\(\displaystyle (j^t + t^2) + t - j = 10050 - 2600 \implies (j - t)(j + t) - (j - t) = (j - t)(j + t - 1) = 7450.\)

I agree that your factoring is valid and can be used to solve the problem by extensive trial and error.

But if you are going to assume whole numbers you can use the integer root theorem and get an answer very efficiently from the quartic.

\(\displaystyle t^4 - 5200t^2 + t + 6,749,950 = 0.\) I have no idea why this does not render properly.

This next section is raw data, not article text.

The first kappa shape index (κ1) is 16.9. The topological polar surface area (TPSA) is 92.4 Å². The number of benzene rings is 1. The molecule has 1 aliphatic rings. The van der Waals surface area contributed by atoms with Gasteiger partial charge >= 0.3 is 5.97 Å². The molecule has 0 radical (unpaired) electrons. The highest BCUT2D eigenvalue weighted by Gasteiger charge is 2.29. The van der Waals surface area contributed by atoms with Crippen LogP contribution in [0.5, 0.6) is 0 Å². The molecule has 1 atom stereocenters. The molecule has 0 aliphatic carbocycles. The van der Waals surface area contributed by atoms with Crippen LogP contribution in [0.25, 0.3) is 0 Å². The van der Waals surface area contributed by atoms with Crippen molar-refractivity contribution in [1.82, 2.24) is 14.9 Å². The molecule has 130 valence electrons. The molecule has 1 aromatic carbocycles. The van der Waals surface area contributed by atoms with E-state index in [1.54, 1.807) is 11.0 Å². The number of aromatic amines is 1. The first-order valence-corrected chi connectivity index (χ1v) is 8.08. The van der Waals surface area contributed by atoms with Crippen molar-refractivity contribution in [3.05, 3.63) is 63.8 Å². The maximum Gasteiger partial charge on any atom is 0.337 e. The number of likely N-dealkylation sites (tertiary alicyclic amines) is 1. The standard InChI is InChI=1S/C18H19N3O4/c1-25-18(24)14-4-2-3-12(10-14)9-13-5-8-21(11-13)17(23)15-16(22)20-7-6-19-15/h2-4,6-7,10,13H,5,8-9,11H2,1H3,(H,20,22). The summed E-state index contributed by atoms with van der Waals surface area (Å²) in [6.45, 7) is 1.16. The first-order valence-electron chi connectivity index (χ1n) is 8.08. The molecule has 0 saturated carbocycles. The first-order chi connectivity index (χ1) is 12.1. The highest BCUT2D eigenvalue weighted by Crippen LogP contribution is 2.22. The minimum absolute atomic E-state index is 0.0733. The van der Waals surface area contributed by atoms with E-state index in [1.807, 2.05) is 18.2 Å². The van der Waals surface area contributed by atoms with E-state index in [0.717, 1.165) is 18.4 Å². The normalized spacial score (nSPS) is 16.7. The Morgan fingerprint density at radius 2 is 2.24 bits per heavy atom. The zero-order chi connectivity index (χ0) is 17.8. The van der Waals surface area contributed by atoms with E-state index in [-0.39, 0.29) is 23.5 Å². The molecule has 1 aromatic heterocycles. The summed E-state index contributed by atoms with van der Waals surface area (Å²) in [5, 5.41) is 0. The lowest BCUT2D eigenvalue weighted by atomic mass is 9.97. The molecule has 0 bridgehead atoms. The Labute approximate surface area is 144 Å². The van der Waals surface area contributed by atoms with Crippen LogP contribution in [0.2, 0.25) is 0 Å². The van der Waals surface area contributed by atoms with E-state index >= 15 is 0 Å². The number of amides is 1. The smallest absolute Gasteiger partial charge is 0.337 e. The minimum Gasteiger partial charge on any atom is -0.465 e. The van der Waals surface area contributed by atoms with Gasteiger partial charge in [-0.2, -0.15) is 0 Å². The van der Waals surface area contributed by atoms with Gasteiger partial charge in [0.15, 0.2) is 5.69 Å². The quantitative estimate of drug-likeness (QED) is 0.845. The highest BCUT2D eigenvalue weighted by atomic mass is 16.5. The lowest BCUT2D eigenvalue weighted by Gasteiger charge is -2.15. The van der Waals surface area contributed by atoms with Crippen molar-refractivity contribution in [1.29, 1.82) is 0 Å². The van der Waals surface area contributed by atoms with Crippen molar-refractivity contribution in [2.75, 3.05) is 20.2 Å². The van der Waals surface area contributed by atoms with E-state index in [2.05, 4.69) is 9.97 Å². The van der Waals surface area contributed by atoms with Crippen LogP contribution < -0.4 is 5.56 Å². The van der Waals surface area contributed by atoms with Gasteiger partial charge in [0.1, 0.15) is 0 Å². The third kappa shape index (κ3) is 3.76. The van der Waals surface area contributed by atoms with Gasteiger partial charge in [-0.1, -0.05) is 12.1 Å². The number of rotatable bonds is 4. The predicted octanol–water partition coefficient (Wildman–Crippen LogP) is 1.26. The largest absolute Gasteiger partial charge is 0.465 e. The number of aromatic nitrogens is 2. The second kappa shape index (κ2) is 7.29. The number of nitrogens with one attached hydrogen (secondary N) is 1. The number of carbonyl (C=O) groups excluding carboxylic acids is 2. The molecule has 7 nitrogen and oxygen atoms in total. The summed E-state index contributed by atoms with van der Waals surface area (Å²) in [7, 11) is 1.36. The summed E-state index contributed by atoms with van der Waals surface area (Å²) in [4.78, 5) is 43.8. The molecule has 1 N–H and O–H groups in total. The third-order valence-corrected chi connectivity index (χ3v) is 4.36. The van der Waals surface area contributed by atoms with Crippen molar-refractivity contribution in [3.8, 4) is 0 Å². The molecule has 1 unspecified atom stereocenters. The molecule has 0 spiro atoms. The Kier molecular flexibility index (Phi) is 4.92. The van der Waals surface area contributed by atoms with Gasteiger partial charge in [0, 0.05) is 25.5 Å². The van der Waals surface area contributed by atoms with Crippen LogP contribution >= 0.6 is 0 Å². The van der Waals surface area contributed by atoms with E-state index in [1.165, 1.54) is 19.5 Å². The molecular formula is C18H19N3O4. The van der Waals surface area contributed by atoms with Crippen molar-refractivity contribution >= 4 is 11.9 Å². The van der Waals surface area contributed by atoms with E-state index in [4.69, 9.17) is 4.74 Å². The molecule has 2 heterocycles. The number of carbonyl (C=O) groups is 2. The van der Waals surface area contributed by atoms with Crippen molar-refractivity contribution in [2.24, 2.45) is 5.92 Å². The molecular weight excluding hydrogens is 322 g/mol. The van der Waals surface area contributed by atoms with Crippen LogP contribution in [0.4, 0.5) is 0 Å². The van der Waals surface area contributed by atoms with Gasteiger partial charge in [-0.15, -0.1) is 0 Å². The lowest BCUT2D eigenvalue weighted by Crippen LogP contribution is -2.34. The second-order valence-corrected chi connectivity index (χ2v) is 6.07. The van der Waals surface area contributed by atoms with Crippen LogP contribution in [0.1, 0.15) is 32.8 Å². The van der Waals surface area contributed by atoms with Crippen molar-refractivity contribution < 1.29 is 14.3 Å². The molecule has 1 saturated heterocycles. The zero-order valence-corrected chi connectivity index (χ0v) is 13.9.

Factor the constant term with the absolutely obvious factor of 10

\(\displaystyle 6,749,950 = 10 *674,995.\)

Factor again by the obvious factor of 5

\(\displaystyle 6,749,950 = 10 * 5 * 134999.\)

It is obvious virtually by inspection that 2, 5, 10, and 25 are too small. 25 squared is 625 which would make j almost 2000, and that squared is way bigger than 10050. So try t = 50.

\(\displaystyle 50^4 - 5200 * 50^2 + 50 = 6,250,000 - 50 * 2500 + 50 =\)

\(\displaystyle 6,250,050 - 13,000,000 = -\ 6,749,950.\)

50 works.

I'd be amazed if this problem was not found in a section that mentions either the rational or integer root theorems or both.